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Effective volunteer management can accomplish many things. It provides you with the support you need to drive results and staff events. It creates a more streamlined program that ultimately saves your team’s time. And it improves the volunteer experience so that they’ll be encouraged to stay involved.

Knowing when to recruit volunteers is a crucial part of volunteer management. Ensuring you always have enough volunteers can seem daunting, but we’re here to help! Here are three essential strategies for knowing when to recruit volunteers.

3 Strategies for Volunteer Recruitment

Be organized and plan ahead.

Use a dedicated volunteer management system to track engagement over time. Knowing the number of retained volunteers you can currently count on will help you know how many volunteers you need to recruit.

You can also use this information to look for patterns in the effectiveness of your recruitment strategies. How long do volunteers tend to stay with your organization? Does one recruitment method or source lead to higher volunteer retention?

Before any campaign or event that you’re planning, consider early on whether you’ll need to recruit new volunteers. With knowledge of your current volunteers and their availability, you can decide whether to recruit some fresh faces and how many.

Create a timeline for your recruitment process to make sure everything will be set up well before your upcoming event. Assign a team or individual to handle this process and report progress so that you can stay on top of it.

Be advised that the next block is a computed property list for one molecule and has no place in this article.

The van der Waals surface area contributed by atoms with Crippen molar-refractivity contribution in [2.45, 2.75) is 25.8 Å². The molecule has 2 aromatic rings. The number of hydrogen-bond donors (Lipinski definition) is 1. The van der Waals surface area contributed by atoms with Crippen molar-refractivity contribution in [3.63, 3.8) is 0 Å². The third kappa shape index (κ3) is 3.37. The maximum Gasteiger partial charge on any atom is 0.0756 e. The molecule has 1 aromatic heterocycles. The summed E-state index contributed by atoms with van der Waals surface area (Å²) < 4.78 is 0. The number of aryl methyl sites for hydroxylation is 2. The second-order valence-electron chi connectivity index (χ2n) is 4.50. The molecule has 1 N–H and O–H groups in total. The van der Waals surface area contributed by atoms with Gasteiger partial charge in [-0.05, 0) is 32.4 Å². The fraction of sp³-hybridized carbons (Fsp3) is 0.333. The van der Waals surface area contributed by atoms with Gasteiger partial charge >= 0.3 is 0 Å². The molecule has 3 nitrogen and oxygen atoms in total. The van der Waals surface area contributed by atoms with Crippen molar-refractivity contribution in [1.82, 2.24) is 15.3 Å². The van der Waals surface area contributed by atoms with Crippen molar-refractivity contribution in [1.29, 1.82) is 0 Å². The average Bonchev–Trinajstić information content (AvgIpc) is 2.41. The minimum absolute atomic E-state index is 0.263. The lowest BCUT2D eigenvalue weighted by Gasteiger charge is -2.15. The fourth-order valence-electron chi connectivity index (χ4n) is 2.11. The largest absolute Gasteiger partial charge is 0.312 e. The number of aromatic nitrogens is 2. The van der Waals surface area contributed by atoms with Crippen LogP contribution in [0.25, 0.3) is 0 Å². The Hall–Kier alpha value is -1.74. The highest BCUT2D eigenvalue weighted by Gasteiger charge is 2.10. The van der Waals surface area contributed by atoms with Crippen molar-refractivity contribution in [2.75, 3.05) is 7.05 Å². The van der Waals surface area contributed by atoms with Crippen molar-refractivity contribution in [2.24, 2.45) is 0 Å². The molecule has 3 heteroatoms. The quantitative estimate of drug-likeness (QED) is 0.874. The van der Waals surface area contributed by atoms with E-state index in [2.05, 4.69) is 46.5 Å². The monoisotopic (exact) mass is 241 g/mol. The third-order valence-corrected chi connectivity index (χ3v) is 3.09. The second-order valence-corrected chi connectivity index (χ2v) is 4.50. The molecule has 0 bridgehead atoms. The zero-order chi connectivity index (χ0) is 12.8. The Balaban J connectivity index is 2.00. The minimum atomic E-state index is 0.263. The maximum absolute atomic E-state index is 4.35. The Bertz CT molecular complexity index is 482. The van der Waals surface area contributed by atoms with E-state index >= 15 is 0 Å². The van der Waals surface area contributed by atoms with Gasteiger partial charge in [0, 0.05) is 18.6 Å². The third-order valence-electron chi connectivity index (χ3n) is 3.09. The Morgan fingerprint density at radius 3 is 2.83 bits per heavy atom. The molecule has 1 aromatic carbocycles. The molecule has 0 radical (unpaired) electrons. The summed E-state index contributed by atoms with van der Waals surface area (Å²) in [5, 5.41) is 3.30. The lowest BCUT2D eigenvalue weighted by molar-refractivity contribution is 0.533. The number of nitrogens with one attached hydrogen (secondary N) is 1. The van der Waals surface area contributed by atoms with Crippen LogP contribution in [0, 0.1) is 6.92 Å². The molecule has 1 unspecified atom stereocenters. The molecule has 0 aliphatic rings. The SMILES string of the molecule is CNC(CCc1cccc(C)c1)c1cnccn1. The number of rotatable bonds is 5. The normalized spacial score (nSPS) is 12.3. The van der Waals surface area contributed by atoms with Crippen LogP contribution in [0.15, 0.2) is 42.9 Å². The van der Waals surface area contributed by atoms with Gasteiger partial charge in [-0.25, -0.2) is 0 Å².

Before a major fundraising event, you need at least 4-6 weeks to recruit and train new volunteers. However, your timeframe may be different, based on the specifics of the event or campaign, and the size of your organization. A smaller organization that’s recruiting very few volunteers will need less time. A big organization that’s recruiting over a dozen new volunteers will need more time.

For a really big campaign, there may be many responsibilities over the course of the event. You might need rolling waves of retained and new volunteers to handle it all, and will likely require a longer training period. You may have to train your retained volunteers on their new responsibilities as well as your new volunteers to make sure the event runs smoothly. For a simpler event that you’ve hosted before, you will likely need less time.

You know your organization best, so look at what you’ve done before, and what worked best in the past. For any situation, though, we recommend having a plan in place for asking volunteers to confirm their eligibility for dollars for doers programs through their employers.

Understand how the calendar year can affect recruitment.

People’s priorities change day to day and throughout the year. Be aware of how the calendar will affect your recruitment opportunities and time your volunteer recruitment accordingly. This way, you can be sure to have as much interest as possible in your organization when you decide to recruit.

Keep in mind that the best times of year to recruit volunteers will be different based on your organization and who you serve.

Another way you can use the calendar year to your advantage is to push for donations around the end of the year when people have a greater desire to give back. Take a look at some fundraising ideas for inspiration.